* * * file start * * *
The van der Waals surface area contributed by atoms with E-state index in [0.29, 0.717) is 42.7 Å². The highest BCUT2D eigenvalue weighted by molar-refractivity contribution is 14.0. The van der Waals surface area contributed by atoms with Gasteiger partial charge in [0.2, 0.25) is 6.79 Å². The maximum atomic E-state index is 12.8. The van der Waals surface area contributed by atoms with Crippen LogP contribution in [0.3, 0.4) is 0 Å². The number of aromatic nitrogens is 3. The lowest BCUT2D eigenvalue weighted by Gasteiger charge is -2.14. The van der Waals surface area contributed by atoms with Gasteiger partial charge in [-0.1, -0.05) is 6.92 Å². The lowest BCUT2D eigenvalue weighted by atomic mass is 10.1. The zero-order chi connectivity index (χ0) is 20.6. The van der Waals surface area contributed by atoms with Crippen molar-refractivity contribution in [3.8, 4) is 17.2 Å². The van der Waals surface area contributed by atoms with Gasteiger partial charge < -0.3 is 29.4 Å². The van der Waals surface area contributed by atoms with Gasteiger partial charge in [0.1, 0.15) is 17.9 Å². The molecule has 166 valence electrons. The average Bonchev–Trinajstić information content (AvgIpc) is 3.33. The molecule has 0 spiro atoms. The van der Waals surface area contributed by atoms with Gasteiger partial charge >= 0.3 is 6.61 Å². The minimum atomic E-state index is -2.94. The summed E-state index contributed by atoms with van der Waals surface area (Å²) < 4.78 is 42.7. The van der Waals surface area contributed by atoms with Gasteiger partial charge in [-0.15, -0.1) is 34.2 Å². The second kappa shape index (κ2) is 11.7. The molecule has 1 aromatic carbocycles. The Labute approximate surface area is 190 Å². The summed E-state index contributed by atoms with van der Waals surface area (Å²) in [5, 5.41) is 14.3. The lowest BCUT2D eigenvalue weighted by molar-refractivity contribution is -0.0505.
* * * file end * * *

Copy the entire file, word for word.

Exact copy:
The van der Waals surface area contributed by atoms with E-state index in [0.29, 0.717) is 42.7 Å². The highest BCUT2D eigenvalue weighted by molar-refractivity contribution is 14.0. The van der Waals surface area contributed by atoms with Gasteiger partial charge in [0.2, 0.25) is 6.79 Å². The maximum atomic E-state index is 12.8. The van der Waals surface area contributed by atoms with Crippen LogP contribution in [0.3, 0.4) is 0 Å². The number of aromatic nitrogens is 3. The lowest BCUT2D eigenvalue weighted by Gasteiger charge is -2.14. The van der Waals surface area contributed by atoms with Gasteiger partial charge in [-0.1, -0.05) is 6.92 Å². The lowest BCUT2D eigenvalue weighted by atomic mass is 10.1. The zero-order chi connectivity index (χ0) is 20.6. The van der Waals surface area contributed by atoms with Crippen molar-refractivity contribution in [3.8, 4) is 17.2 Å². The van der Waals surface area contributed by atoms with Gasteiger partial charge < -0.3 is 29.4 Å². The van der Waals surface area contributed by atoms with Gasteiger partial charge in [0.1, 0.15) is 17.9 Å². The molecule has 166 valence electrons. The average Bonchev–Trinajstić information content (AvgIpc) is 3.33. The molecule has 0 spiro atoms. The van der Waals surface area contributed by atoms with Gasteiger partial charge >= 0.3 is 6.61 Å². The minimum atomic E-state index is -2.94. The summed E-state index contributed by atoms with van der Waals surface area (Å²) < 4.78 is 42.7. The van der Waals surface area contributed by atoms with Gasteiger partial charge in [-0.15, -0.1) is 34.2 Å². The second kappa shape index (κ2) is 11.7. The molecule has 1 aromatic carbocycles. The Labute approximate surface area is 190 Å². The summed E-state index contributed by atoms with van der Waals surface area (Å²) in [5, 5.41) is 14.3. The lowest BCUT2D eigenvalue weighted by molar-refractivity contribution is -0.0505.